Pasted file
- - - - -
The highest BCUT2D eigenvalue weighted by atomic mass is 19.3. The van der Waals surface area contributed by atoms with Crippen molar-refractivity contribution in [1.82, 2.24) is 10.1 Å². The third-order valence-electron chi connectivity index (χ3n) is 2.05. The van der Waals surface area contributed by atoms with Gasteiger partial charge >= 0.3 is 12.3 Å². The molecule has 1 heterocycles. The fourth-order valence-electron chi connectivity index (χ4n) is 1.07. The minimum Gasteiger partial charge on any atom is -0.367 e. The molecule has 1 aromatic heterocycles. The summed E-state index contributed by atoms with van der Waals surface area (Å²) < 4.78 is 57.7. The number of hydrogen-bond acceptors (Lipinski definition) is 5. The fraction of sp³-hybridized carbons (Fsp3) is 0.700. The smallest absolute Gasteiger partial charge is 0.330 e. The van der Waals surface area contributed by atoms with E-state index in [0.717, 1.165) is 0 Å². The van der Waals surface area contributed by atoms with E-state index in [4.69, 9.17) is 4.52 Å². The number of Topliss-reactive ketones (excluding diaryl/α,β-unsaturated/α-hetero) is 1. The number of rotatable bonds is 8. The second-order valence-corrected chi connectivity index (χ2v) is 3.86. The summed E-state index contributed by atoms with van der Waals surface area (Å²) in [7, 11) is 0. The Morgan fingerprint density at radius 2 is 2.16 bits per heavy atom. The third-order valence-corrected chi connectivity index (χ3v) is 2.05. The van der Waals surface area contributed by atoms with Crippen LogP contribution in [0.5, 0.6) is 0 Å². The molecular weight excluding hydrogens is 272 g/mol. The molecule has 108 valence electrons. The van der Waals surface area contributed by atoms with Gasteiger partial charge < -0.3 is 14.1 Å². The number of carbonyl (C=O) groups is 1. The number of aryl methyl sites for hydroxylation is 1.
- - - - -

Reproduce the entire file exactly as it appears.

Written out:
The highest BCUT2D eigenvalue weighted by atomic mass is 19.3. The van der Waals surface area contributed by atoms with Crippen molar-refractivity contribution in [1.82, 2.24) is 10.1 Å². The third-order valence-electron chi connectivity index (χ3n) is 2.05. The van der Waals surface area contributed by atoms with Gasteiger partial charge >= 0.3 is 12.3 Å². The molecule has 1 heterocycles. The fourth-order valence-electron chi connectivity index (χ4n) is 1.07. The minimum Gasteiger partial charge on any atom is -0.367 e. The molecule has 1 aromatic heterocycles. The summed E-state index contributed by atoms with van der Waals surface area (Å²) < 4.78 is 57.7. The number of hydrogen-bond acceptors (Lipinski definition) is 5. The fraction of sp³-hybridized carbons (Fsp3) is 0.700. The smallest absolute Gasteiger partial charge is 0.330 e. The van der Waals surface area contributed by atoms with E-state index in [0.717, 1.165) is 0 Å². The van der Waals surface area contributed by atoms with E-state index in [4.69, 9.17) is 4.52 Å². The number of Topliss-reactive ketones (excluding diaryl/α,β-unsaturated/α-hetero) is 1. The number of rotatable bonds is 8. The second-order valence-corrected chi connectivity index (χ2v) is 3.86. The summed E-state index contributed by atoms with van der Waals surface area (Å²) in [7, 11) is 0. The Morgan fingerprint density at radius 2 is 2.16 bits per heavy atom. The third-order valence-corrected chi connectivity index (χ3v) is 2.05. The van der Waals surface area contributed by atoms with Crippen LogP contribution in [0.5, 0.6) is 0 Å². The molecular weight excluding hydrogens is 272 g/mol. The molecule has 108 valence electrons. The van der Waals surface area contributed by atoms with Gasteiger partial charge < -0.3 is 14.1 Å². The number of carbonyl (C=O) groups is 1. The number of aryl methyl sites for hydroxylation is 1.